Ireland’s referendum on the EU reform treaty this week is only the first of three major threats to the Dublin government and its efforts to tackle a financial crisis that has crippled Europe’s once fastest-growing economy.
Brussels needs Irish ratification of the Lisbon Treaty to make the 27-nation bloc a stronger player on the world stage and to avoid policy paralysis. But Irish Prime Minister Brian Cowen needs a ‘yes’ vote on Friday even more.
Irish voters already delivered a shock ‘no’ to the Treaty last year. A second rejection could send the country’s reputation spiralling down and its borrowing costs spiralling up, marking a return to the dark days of February-March when investors feared a banking collapse would force the IMF to bail out the former ‘Celtic Tiger’ economy.
‘No’ vote would spell dramatic uncertainties for recovery
A ‘no’ might arouse false perceptions in financial markets that Ireland is hostile to Europe and even the common currency. “If we did vote ‘no’ there would be huge uncertainties and people would immediately speculate that we would go to a floating currency and all the analogies such as Iceland would suddenly come out very quickly,” said Noel O’Halloran, chief investment officer with KBC Asset Management in Dublin.
“I think the markets would go back to speculating on the IMF stepping in to bail out Ireland,” he said. “It would be a shoot first, ask questions later scenario.” Ireland is borrowing 400 million euros a week to fund its day-to-day spending during the recession and the cost of this debt might rise sharply.
Irish debt yield spreads have roughly halved from a 16-year high of 290 basis points hit in March, according to Alan McQuaid, economist with Bloxham Stockbrokers. But he predicts that a rejection of the Lisbon Treaty would send the premium of Irish 10-year bonds over German bunds, the euro zone’s benchmark, to 200 basis points or higher.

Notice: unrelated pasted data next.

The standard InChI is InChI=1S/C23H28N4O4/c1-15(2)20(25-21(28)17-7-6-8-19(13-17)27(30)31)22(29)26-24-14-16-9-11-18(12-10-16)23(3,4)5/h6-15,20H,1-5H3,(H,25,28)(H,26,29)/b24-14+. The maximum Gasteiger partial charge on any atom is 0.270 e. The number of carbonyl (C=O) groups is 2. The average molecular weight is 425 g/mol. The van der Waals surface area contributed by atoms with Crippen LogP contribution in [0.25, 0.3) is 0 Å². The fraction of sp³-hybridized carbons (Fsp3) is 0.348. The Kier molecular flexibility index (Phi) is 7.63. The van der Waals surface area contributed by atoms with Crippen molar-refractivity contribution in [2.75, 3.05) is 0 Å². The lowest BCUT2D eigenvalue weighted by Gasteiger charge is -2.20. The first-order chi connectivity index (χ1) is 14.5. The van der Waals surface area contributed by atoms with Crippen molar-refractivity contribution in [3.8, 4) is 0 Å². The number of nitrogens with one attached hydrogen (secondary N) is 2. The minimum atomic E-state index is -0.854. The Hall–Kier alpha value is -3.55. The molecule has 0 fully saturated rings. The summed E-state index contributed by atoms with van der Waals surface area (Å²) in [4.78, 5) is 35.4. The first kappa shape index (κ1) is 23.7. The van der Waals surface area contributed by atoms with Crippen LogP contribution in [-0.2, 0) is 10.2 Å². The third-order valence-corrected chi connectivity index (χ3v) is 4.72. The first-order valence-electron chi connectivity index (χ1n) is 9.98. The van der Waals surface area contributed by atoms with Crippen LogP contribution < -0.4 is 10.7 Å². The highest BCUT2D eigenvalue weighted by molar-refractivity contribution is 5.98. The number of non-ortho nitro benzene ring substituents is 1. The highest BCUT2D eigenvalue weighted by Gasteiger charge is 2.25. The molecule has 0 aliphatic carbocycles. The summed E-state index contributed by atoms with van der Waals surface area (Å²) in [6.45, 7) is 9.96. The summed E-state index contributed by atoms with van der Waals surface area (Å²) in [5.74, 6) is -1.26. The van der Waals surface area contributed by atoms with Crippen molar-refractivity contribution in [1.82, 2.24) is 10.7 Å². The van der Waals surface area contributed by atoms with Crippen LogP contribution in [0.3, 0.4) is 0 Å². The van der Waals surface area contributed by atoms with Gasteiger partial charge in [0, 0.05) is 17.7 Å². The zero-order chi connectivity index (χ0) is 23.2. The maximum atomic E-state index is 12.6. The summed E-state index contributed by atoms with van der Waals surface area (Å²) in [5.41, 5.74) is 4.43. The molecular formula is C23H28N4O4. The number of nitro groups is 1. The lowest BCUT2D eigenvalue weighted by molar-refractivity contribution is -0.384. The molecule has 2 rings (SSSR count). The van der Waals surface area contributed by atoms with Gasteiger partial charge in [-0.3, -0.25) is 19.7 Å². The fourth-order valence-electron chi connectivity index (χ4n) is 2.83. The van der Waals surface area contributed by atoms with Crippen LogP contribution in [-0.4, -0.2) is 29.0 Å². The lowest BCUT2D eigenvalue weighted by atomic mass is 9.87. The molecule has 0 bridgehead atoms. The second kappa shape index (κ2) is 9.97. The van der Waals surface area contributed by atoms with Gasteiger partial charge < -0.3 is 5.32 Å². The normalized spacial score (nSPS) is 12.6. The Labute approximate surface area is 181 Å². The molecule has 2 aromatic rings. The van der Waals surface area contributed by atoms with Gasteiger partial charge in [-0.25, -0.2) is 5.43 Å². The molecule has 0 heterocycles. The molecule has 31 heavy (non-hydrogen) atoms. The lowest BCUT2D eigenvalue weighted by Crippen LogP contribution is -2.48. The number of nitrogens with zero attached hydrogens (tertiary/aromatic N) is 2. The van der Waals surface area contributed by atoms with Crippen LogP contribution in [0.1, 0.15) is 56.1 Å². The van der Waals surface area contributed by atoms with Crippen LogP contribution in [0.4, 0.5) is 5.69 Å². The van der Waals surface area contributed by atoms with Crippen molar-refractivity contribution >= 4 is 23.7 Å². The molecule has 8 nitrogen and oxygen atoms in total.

Recent opinion polls suggest a majority of Irish voters now support the Lisbon charter, which aims to speed up European Union decision-making. But the vote may be tight due to anti-government sentiment and a desire to punish Cowen for his handling of the economic crisis.
“I think it is more likely to be a ‘yes’ than to be a ‘no’,” said Richard Sinnott, a politics professor at University College Dublin. “[But] I would hesitate to be certain because there is much greater voter volatility in a referendum than in an election,” he added. “A late swing in one direction or the other cannot be ruled out.”
Irish Greens’ strong position
Cowen was just five weeks into his premiership when Ireland first rejected the Lisbon Treaty in 2008. A second thumbs-down could force him to resign, but would not necessarily spell the end of his centre-left coalition government.
A bigger risk for his administration will come on 10 October when members of the junior coalition party, the Greens, vote on a revised programme for government and a 54 billion euro “bad bank” plan to resuscitate the financial system.
The left-wing Greens would quit government if their members reject either issue. That would trigger a snap election, sink Dublin’s plans to purge its banks of 77 billion euros in risky property loans, and send their shares and bonds sharply lower.
The main opposition party Fine Gael, which would probably lead a new government, is against the “bad bank” plan, and wants the banks’ bondholders and shareholders to swallow the hit for cleaning up their balance sheets. Fine Gael favours nationalisation if that doesn’t work.
Cowen has offered some concessions to the Greens to secure their support next week, including the likelihood of a carbon tax in the December budget as well as tweaking legislation to create a National Asset Management Agency (NAMA) or “bad bank” to lessen the risk to taxpayers.
The concessions do not go as far as some Greens may wish but analysts believe they will be enough. “They [Green Party parliamentary members] don’t want an election, therefore they want NAMA to be as palatable as possible to their following and their activists,” said Sinnott.
“My judgement is that they have probably done enough to ensure that that is the case.” A rejection of Lisbon, however, may make it easier for some Green members to vote against both plans. And the party’s rules require a two thirds majority for endorsement.
This will make the 10 October vote, which is expected to involve around 700 Green activists, even more of a cliffhanger than the Lisbon referendum on 2 October. Surviving both would give Cowen and his Fianna Fail party a major fillip but the boost would not last long.
Another austerity budget in December has already raised the spectre of widespread industrial action and could yet put him on a collision course with the Greens and his own backbenchers. “In political risk terms the budget is the big one,” said Sinnott.
(EURACTIV with Reuters.)